Inside Montezuma Castle: Levels 1-3

Archeologists entering Montezuma Castle
Archeologists enter Montezuma Castle today through an entrance on level 2.

NPS Photo by Paul Ollig

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Entering Montezuma Castle is like taking a step back into time. You can almost feel the presence of the ancient Sinagua as you ascend the ladders to its base. Walking through the doorway into the dark, musty interior you wonder about how the people spent their days. What sort of belongings decorated these rooms 700 years ago?

To access the Castle today, a series of ladders are needed to climb from one ledge to another, until you reach one of three entryways. Park archeologists, like these, enter the castle through this doorway on level two.

Entrance hole to level one
Getting from one floor to the next inside the Castle it typically accomplished using holes in the floors and ceilings.

NPS Photo by Paul Ollig

Getting to the first level of the Castle is done using small holes in the floor of level two. These two dark, windowless rooms have low ceilings, requiring anyone but a child to squat low to move through them.

They may have been used to store food, water and equipment for the residents who lived in the Castle. However, exactly how these rooms were used may never be understood.

Drawing of Level Two

NPS Image

Level two consists of five rooms and includes the primary entrance currently used at the Castle.

Access holes to level one are depicted on this drawing as rectangles in rooms 3 and 4. The ladder to the third level of the Castle is located in room 5.

Entrance to alcove in room six

NPS Photo by Paul Ollig

The Sinagua used the naturally occuring limestone alcoves to construct several of the rooms in the Castle. The rooms were sealed off with masonry walls. In some instances doorways, such as this one near the back of room 6, were also added. Other rock features were modified and used as benches, storage niches and hearths. The use of natural caves is common throughout the Monument, with dozens of smaller caves present outside the main structure that were used for both homes and storage.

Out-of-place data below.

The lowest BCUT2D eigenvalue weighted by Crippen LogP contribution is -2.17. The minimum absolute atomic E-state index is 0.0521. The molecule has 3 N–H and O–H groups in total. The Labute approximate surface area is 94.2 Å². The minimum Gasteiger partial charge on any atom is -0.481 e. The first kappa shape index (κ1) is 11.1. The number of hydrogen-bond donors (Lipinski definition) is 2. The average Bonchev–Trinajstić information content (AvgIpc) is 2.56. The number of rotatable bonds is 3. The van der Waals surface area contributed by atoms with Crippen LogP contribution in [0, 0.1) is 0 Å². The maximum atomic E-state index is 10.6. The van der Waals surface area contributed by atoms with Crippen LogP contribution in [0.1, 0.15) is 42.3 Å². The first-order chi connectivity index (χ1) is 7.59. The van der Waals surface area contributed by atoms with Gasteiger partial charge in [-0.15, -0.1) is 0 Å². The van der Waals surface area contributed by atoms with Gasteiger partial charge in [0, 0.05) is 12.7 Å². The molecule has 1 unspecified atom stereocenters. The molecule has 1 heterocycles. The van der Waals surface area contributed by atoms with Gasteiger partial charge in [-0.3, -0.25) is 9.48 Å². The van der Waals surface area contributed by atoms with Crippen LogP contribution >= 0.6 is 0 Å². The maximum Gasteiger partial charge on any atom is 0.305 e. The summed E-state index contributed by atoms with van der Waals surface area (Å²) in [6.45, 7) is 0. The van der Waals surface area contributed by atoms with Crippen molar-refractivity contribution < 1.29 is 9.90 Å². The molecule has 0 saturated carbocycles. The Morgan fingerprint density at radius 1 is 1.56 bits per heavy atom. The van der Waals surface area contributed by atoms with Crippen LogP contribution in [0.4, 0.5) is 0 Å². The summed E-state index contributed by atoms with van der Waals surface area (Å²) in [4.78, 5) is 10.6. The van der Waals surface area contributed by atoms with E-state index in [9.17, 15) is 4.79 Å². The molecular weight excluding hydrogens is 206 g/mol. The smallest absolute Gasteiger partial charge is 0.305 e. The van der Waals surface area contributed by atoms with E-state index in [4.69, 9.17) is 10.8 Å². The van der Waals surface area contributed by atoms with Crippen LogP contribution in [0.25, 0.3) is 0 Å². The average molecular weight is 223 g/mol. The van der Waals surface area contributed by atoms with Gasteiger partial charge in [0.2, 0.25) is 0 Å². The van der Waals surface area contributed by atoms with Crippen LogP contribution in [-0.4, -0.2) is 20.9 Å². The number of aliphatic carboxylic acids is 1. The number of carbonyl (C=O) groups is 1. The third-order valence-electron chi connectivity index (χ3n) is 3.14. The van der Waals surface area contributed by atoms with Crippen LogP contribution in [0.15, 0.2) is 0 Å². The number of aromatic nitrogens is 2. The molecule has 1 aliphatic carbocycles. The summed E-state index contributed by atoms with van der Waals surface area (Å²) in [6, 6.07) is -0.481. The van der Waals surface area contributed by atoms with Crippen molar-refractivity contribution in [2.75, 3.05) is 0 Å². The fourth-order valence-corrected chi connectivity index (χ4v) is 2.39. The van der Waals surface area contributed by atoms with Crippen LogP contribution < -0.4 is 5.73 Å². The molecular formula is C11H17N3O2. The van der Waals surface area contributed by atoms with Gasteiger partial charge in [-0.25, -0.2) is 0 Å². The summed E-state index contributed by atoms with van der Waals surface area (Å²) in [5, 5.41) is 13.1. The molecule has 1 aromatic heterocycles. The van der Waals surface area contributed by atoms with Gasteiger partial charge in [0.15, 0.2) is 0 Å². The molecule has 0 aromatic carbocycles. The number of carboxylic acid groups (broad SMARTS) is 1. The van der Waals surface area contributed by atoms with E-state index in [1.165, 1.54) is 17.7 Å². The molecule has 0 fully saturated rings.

Drawing of Level Three

NPS Image

Level three contains eight rooms, including the prominent tower and balcony visible from the ground. When the Sinagua lived here rooms 7 and 8 were probably accessed using the third doorway into the Castle. This entryway is no longer in use, but once was accessible to tourists when the Castle was open to visitation.

Ladder to level three
Looking up toward level three of Montezuma Castle. Archeologists, such as those in this photo, regularly monitore the structural integrity of the Castle.

NPS Photo by Paul Ollig

The interior of the Castle is very dark. Most of the walls are covered in thick layers of soot deposited from hundreds of years of cooking and warming fires lit in each room. This soot covers layers of hand-coated adobe plaster used to seal and protect the structure. Fingerprints of the Castle's original inhabitants are still visible on walls containing original Sinagua plaster. These walls would have been continuously maintained by the Sinagua, with fresh applications of plaster covering older applications. Some archeologists think much of this maintenance and upkeep of the Castle was done by the women of the village.

This image above shows the view looking up an interior ladder into level three. All of the ladders currently inside the Castle were added when it was open to the public in the first half of the 20th century.

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Last updated: February 24, 2015

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